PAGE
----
Now we can stop saying the word “Blockchain” thanks to NFTS [George Howard]
Had it not been for the adoption of NFTs, we might not have evolved towards never saying the word “Blockchain” again, while enjoying all that Blockchain tech empowers every day.
As a long-time builder of Blockchain tech and businesses, I’ve said for many years that we’ll know Blockchain has adopted when people stop using the word “Blockchain.” My analog for this is that no one refers to TCP/IP protocols; they just say: “the web” or “the Internet.” These shifts in nomenclature — from technical terminology to a more prosaic/user-centric one — signify that the technology is evolving and that the types of users are expanding. No longer are people solely entranced by the possibilities of the technology, but rather, they are finding value in products that the technology enables.
To paraphrase Clarke’s Third Law, the technology has sufficiently evolved so that it, like magic, disappears and, thus, shifts the value and the user’s focus to the product rather than the underlying tech.
This is a wildly exciting development for those of us who are long-time Blockchain true believers. For years we’ve been forced to attempt to explain the virtues of Blockchain — which is inherently (and unapologetically) technical — without the benefit of use cases that make understanding much more achievable.
Of course, what has finally led people to “talk” about Blockchain tech without saying the word “Blockchain” is the NFT.
I’ve been asking random groups of my students at Berklee (not those in the class I teach on Blockchain) if they’ve heard of NFTs; all have. When I ask what those letters stand for (”Non-fungible Tokens”), only about 60% know. When I ask those who do know what the abbreviation stands for to explain how NFTs work, the percentage of those who can adequately do so drops to near zero. Admittedly, this is not a scientific survey, but it does illustrate the point: nearly everyone has heard of NFTs, but nearly no one knows that NFTs cannot exist without Blockchain tech; in short, the technology has evolved sufficiently to magically disappear.
Beyond the satisfaction that arises from feeling justified in being an early adopter of a technology that has now entered the mainstream (and being grateful to now have a use case to ease explanation), the NFT hype cycle (and, as I have recently written, it is that) is pushing the overall sector (somewhat frustratingly being called “Web3”) into a new stage of the diffusion of innovation model that E.M. Rogers created: From “Early Adopters” to “Early Majority.”MORE FROMFORBES ADVISORBest Travel Insurance CompaniesByAmy DaniseEditorBest Covid-19 Travel Insurance PlansByAmy DaniseEditor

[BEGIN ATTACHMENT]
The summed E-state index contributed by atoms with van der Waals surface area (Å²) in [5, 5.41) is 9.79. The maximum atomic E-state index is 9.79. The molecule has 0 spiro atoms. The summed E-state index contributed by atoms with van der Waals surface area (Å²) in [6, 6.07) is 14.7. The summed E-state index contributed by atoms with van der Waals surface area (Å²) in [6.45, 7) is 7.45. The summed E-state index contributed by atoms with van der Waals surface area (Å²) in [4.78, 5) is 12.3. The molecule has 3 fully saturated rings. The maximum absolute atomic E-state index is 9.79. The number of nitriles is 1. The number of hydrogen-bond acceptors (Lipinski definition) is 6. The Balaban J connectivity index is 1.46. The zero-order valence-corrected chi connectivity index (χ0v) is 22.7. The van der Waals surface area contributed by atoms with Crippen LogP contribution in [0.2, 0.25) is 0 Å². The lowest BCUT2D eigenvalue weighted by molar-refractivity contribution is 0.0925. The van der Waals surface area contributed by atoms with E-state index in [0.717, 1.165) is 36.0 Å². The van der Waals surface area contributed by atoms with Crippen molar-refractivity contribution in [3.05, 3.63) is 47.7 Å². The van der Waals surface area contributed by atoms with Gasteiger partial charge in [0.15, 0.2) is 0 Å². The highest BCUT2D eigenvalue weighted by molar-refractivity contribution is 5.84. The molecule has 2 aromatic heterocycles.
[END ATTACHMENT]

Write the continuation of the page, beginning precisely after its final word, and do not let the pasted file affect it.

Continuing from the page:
The significance of this is not simply the additional market penetration, but that Blockchain tech has now crossed a significant chasm that very few businesses or technologies ever do. Summarizing a main point from Geoffrey Moore’s seminal book on the topic of innovation, Crossing the Chasm, this occurs when the new technology begins to improve peoples’ lives without forcing them to learn new skills. That is, people now are buying, selling and trading NFTs, from a user experience perspective, generally in the same manner that they have done with other collectibles forever. All of the technological “magic” that powers this is invisible. Not only does this allow for an acceleration of users— via network effect and NPS-driving growth —it also drives new investment dollars into the space, which only adds to the acceleration.
To be sure, there are still clunky elements related to the purchase of NFTs (I’m looking at you “wallets”) that we all know will be smoothed out over time. But, had it not been for the adoption of NFTs, we might not have evolved towards never saying the “Blockchain” word again, while enjoying all that Blockchain tech empowers every day.
Named one of America’s Greatest Disruptors in 2021 by Newsweek, George Howard is a Distinguished Professor of Music Business/Management at Berklee College of Music. The Arts Advisor to Algorand. A cofounder of Dequency, the world’s first blockchain-based music licensing company, and TuneCore, the world’s largest independent digital music distributor which went public at a value of $337.5 million. He was the former COO of Norton, LLC, the parent company of Concert Vault, Daytrotter, Wolfgang’s Vault, and Paste Magazine. He is also a founding member of Open Music Initiative OMI, an open source protocol to increase transparency for royalty distribution that recently launched RAIDAR, a blockchain-based music licensing platform for student works. Additionally, George is the co-founder of Music Audience Exchange, which utilizes technology to redefine the fundamental structure of brand-artist relationships. He is the former president of Rykodisc, the world’s largest independent record label.